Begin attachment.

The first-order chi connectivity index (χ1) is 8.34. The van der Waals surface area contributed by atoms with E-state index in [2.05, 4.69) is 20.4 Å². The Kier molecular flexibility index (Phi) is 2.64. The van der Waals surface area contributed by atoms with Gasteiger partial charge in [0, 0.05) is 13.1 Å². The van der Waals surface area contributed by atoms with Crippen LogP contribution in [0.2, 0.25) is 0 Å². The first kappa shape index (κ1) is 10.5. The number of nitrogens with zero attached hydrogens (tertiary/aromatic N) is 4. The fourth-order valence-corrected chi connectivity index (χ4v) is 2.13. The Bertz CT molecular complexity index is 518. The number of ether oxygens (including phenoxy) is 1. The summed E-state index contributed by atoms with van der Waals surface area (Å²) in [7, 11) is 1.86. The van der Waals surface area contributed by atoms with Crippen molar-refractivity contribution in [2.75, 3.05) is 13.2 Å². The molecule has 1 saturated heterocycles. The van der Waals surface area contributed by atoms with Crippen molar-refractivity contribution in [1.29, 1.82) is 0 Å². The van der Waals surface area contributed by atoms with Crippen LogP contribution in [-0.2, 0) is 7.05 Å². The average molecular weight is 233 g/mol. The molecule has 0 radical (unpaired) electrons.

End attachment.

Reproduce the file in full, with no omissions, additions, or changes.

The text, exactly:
The first-order chi connectivity index (χ1) is 8.34. The van der Waals surface area contributed by atoms with E-state index in [2.05, 4.69) is 20.4 Å². The Kier molecular flexibility index (Phi) is 2.64. The van der Waals surface area contributed by atoms with Gasteiger partial charge in [0, 0.05) is 13.1 Å². The van der Waals surface area contributed by atoms with Crippen LogP contribution in [0.2, 0.25) is 0 Å². The first kappa shape index (κ1) is 10.5. The number of nitrogens with zero attached hydrogens (tertiary/aromatic N) is 4. The fourth-order valence-corrected chi connectivity index (χ4v) is 2.13. The Bertz CT molecular complexity index is 518. The number of ether oxygens (including phenoxy) is 1. The summed E-state index contributed by atoms with van der Waals surface area (Å²) in [7, 11) is 1.86. The van der Waals surface area contributed by atoms with Crippen molar-refractivity contribution in [2.75, 3.05) is 13.2 Å². The molecule has 1 saturated heterocycles. The van der Waals surface area contributed by atoms with Crippen molar-refractivity contribution in [1.29, 1.82) is 0 Å². The van der Waals surface area contributed by atoms with Crippen LogP contribution in [-0.2, 0) is 7.05 Å². The average molecular weight is 233 g/mol. The molecule has 0 radical (unpaired) electrons.